Many foreigners bought apartments inParis, usually with the help of bank loans, secure (?) in the belief that they could make good money and incidentally service the debt with short term furnished rentals. Those who took legal advice first would have learned that it was not as easy as that, consents needed to be obtained and that the potential penalties were severe. But no one seemed to get caught. Doubtless inspired by the politically sensitive issue of the shortage of housing in the capital, theParisCity Hallhas now declared its intention to stringently enforce the existing regulations.
What are the rules?
The law (articles L631-7 to L 631-10 of the Code de Construction et de l’Habitation (CCH) requires that in certain defined communes (which include Paris) the municipal authorities must give their prior consent to short term (less than 1 year, or, if the tenant is to a student, 9 months) rentals. This involves a change of legal use from residential to tourism and may require the owner to compensate by transforming a commercial property with the same (or, in some cases, double) the floor area to residential use.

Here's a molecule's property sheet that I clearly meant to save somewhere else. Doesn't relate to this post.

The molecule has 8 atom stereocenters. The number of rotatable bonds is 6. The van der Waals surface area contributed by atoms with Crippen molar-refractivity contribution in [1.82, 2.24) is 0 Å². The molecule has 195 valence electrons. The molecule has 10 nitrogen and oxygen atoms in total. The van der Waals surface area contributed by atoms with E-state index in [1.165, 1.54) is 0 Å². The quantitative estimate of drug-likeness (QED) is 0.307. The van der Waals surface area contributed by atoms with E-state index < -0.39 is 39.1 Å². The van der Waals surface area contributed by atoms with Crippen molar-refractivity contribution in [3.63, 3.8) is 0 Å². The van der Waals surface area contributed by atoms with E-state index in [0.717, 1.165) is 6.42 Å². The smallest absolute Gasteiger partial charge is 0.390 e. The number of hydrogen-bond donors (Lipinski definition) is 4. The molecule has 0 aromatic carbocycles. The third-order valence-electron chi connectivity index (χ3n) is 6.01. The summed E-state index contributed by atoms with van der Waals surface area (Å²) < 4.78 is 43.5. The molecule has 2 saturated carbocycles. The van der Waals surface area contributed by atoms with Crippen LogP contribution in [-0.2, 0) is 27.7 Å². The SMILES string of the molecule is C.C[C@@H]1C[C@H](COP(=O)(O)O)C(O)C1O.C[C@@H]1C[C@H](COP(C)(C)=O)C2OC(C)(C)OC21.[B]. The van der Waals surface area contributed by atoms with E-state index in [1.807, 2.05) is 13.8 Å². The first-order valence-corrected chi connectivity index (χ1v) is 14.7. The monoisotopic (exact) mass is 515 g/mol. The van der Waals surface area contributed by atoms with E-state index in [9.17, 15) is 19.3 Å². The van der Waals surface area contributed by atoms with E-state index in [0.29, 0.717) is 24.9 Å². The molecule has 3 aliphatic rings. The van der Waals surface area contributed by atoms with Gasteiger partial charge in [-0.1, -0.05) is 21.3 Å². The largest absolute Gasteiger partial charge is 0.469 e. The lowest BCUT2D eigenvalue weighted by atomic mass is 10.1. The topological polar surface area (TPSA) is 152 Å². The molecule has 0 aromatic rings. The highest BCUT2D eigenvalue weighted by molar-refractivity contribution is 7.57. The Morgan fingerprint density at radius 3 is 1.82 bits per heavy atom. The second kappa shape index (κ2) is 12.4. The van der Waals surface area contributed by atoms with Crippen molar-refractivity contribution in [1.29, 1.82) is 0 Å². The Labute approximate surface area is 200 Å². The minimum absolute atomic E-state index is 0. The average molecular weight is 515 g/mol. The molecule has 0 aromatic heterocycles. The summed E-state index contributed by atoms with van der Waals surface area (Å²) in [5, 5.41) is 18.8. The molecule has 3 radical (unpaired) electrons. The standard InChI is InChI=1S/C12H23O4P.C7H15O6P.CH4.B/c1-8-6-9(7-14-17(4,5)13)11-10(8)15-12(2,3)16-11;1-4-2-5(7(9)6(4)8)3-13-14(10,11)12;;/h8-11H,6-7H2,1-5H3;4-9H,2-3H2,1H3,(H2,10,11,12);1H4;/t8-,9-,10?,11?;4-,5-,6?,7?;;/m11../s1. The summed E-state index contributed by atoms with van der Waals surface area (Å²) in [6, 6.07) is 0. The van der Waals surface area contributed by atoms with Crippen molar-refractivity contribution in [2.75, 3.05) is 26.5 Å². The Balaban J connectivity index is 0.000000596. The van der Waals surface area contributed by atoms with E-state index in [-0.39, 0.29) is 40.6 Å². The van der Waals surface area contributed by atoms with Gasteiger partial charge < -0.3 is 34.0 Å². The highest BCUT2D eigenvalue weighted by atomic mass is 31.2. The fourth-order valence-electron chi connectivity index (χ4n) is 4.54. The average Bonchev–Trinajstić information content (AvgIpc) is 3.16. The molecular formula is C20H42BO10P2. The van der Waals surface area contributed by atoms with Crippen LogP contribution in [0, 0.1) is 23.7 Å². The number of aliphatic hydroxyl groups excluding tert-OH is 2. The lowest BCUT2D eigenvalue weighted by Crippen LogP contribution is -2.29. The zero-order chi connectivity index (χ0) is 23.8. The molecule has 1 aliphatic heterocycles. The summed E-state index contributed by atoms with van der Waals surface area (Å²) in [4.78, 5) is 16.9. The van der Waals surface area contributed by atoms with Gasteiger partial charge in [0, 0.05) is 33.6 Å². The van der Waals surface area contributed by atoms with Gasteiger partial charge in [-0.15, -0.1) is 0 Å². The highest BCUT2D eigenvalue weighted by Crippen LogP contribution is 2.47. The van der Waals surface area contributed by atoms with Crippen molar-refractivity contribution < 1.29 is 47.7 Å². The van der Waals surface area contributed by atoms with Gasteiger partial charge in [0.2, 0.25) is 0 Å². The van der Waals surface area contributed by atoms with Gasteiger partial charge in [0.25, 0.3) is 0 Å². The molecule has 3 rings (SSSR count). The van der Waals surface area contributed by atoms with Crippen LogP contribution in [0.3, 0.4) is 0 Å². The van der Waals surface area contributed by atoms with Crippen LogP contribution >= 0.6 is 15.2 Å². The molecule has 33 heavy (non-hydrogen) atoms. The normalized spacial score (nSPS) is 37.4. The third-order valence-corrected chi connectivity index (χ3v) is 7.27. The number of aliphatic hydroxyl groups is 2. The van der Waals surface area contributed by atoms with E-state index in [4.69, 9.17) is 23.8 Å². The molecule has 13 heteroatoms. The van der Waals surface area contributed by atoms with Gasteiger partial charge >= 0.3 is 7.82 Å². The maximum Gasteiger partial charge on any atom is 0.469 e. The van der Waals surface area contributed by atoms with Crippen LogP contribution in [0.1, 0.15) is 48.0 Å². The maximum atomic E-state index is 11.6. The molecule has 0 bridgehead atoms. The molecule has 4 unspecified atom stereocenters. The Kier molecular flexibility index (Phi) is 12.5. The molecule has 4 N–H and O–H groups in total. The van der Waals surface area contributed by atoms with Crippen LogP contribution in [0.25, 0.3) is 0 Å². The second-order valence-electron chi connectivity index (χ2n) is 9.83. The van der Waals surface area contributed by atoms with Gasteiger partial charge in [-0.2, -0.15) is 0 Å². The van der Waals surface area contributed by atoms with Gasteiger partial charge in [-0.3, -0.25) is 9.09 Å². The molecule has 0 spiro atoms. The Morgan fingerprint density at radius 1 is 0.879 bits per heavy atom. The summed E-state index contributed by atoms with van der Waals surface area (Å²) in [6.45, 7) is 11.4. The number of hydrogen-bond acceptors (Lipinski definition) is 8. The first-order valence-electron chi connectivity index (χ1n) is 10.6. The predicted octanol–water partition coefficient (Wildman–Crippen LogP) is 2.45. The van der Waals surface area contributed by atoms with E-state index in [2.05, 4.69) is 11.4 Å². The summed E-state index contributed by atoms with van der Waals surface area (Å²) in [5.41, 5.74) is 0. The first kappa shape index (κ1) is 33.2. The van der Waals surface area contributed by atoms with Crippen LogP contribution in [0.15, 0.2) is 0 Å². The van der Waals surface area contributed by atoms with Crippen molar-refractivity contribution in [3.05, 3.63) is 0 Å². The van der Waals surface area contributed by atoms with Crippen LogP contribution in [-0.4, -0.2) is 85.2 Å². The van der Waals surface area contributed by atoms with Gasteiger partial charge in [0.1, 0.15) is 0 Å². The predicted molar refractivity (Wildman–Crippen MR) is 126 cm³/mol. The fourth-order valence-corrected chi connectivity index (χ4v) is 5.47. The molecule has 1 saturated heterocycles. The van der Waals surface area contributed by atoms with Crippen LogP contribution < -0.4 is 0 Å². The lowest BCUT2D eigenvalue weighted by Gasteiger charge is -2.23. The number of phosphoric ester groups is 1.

Violation of the law can result in civil fines of up to 25 000€ plus a daily penalty of up to 1,000 € per m2 (article L651-2 CCH).
Owners should also note that in addition to the long arm of the law, the private rules regulating the building in which their apartment is located (“règlement de co-propriété”) may well place restrictions on the owners’ rights to enter into such short term rental arrangements.
Finally, they should know that the rental income is subject to French taxation, even if they are non resident, and that the tourism tax is also payable.
For further details on the application of these rules in Paris please see Paris Municipal Regulation of February 18, 2011 at www.paris.fr or contact Charles Campbell email@example.com
Charles CampbellPublish date: 12 March 2012 • Topic(s):